Nothing. Absolutely nothing.
Nothing happened on October 5th, 1582—or October 6th through the 14th, for that matter—because those days never happened.
They are pure historical fiction. They never existed!
Why, you ask?
Those days were “deleted” from the calendar as part of the implementation of the Gregorian Calendar, which replaced the very faulty Julian Calendar. The old calendar on paper didn’t match up to the actual solar year—it was off by about 11 minutes and 14 seconds. Over time, this was adding up to a big problem.
The biggest issue this caused had to do with the calculation of the date of Easter, which is celebrated on the first Sunday after the first full moon following the spring equinox. The gap between the actual equinox and Easter grew increasingly large as the years wore on. The problem was known for many centuries, but it wasn’t until the Council of Trent that we nailed down an action plan.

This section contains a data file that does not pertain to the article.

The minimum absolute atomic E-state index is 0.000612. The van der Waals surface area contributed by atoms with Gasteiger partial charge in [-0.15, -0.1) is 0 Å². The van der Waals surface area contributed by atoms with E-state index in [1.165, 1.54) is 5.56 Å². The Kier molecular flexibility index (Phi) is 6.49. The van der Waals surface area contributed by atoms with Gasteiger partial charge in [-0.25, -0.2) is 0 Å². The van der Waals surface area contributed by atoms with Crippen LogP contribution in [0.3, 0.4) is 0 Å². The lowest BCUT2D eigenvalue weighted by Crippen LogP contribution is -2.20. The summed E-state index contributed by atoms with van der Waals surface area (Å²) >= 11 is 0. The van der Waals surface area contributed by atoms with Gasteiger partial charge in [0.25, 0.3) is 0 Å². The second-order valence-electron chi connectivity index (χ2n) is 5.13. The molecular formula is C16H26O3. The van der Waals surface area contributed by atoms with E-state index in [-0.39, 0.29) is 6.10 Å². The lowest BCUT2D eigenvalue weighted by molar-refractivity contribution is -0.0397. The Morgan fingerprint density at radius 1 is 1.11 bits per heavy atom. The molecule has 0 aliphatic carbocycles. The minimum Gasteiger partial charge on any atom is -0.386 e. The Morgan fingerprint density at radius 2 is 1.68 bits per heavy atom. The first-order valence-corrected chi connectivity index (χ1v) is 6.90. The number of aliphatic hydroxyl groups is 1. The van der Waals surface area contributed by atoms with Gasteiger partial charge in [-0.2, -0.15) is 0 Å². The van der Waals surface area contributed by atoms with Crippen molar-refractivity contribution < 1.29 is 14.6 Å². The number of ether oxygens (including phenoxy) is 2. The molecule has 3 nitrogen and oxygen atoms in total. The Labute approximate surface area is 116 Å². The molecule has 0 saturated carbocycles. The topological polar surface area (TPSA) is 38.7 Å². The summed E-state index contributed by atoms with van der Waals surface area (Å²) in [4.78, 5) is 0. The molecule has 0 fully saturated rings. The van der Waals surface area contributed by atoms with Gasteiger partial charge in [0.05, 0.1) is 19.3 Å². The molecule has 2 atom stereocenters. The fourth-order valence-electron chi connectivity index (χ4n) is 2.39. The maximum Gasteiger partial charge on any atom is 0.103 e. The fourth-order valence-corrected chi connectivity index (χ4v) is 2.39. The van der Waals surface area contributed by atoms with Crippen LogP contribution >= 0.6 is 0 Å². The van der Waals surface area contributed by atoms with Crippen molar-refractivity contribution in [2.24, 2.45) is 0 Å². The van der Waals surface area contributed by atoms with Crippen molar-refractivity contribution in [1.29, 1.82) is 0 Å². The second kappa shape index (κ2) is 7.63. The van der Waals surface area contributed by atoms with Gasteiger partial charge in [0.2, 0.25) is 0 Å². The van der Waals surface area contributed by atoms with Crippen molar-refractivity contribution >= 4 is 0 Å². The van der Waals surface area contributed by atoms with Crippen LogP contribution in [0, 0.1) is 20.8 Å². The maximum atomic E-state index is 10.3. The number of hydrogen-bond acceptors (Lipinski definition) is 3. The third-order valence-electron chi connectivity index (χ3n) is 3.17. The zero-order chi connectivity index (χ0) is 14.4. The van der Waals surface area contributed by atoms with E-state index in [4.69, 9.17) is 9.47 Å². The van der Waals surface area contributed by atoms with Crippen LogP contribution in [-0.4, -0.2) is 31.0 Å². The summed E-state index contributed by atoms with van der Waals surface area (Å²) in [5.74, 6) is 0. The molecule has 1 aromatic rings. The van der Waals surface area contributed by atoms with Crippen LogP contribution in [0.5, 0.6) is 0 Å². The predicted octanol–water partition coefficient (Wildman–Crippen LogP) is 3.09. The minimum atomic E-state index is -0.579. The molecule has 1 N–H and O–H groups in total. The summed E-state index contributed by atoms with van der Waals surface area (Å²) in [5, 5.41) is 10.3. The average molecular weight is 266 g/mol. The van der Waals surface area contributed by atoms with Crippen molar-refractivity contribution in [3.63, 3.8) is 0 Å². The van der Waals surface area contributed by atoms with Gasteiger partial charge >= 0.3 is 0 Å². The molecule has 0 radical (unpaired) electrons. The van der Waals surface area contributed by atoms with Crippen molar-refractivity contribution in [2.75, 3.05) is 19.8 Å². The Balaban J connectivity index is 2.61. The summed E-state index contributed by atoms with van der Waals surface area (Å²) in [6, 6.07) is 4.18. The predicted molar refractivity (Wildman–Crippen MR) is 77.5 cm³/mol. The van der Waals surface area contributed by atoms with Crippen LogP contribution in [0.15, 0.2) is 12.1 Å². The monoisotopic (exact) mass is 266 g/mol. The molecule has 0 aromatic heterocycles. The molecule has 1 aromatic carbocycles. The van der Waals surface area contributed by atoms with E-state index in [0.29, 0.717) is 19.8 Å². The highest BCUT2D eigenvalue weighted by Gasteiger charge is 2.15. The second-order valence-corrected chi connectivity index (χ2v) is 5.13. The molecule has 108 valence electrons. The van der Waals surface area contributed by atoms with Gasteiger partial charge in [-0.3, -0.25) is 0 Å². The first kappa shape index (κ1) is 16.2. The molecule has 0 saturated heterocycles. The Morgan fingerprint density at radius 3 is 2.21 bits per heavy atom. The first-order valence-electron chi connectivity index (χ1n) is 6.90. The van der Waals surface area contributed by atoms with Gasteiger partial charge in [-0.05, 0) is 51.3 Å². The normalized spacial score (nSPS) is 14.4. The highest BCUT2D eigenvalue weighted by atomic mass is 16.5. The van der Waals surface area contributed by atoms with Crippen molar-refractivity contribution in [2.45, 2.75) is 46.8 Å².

Trent decreed that a new calendar should be implemented, and after copious work, study, and research, the new calendar was promulgated by Pope Gregory XIII. The primary geniuses involved in the design of the calendar were Italian scientist Aloysius Lilius and the German Jesuit priest, mathematician, and astronomer Fr. Christopher Clavius.
According to our research, those particular days in October were selected for removal (in order to initiate the big “calendar fix”) because there were no big feast days during that time.
And just like that, they disappeared. The Catholic world leapt from October 4th to October 15th.
Protestants and Orthodox regions didn’t like taking orders from the pope, so they lagged behind in the adoption of the new calendar—but eventually everyone got on board, and today, the “Gregorian Calendar” is nearly universal.
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